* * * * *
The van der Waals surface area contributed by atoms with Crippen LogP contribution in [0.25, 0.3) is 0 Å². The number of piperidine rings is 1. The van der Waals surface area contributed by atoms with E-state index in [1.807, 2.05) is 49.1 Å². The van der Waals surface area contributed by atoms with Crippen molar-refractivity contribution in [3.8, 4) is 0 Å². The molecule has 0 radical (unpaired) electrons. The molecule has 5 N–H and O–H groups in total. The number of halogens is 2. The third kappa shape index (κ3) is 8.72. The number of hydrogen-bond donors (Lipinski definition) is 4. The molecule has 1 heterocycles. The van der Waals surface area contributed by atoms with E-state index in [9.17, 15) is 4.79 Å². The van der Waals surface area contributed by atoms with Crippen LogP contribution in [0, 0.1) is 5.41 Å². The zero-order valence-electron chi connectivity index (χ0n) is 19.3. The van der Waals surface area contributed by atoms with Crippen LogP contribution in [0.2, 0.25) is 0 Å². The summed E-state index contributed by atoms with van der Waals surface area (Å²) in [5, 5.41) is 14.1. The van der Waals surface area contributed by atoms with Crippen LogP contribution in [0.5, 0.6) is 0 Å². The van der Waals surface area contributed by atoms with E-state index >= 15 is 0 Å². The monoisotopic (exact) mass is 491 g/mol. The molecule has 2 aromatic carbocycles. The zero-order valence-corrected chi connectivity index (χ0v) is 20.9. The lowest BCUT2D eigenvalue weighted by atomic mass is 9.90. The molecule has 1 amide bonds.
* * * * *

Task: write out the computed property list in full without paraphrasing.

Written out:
The van der Waals surface area contributed by atoms with Crippen LogP contribution in [0.25, 0.3) is 0 Å². The number of piperidine rings is 1. The van der Waals surface area contributed by atoms with E-state index in [1.807, 2.05) is 49.1 Å². The van der Waals surface area contributed by atoms with Crippen molar-refractivity contribution in [3.8, 4) is 0 Å². The molecule has 0 radical (unpaired) electrons. The molecule has 5 N–H and O–H groups in total. The number of halogens is 2. The third kappa shape index (κ3) is 8.72. The number of hydrogen-bond donors (Lipinski definition) is 4. The molecule has 1 heterocycles. The van der Waals surface area contributed by atoms with E-state index in [9.17, 15) is 4.79 Å². The van der Waals surface area contributed by atoms with Crippen LogP contribution in [0, 0.1) is 5.41 Å². The zero-order valence-electron chi connectivity index (χ0n) is 19.3. The van der Waals surface area contributed by atoms with Crippen LogP contribution in [0.2, 0.25) is 0 Å². The summed E-state index contributed by atoms with van der Waals surface area (Å²) in [5, 5.41) is 14.1. The van der Waals surface area contributed by atoms with Crippen LogP contribution in [0.5, 0.6) is 0 Å². The van der Waals surface area contributed by atoms with E-state index >= 15 is 0 Å². The monoisotopic (exact) mass is 491 g/mol. The molecule has 2 aromatic carbocycles. The zero-order valence-corrected chi connectivity index (χ0v) is 20.9. The lowest BCUT2D eigenvalue weighted by atomic mass is 9.90. The molecule has 1 amide bonds.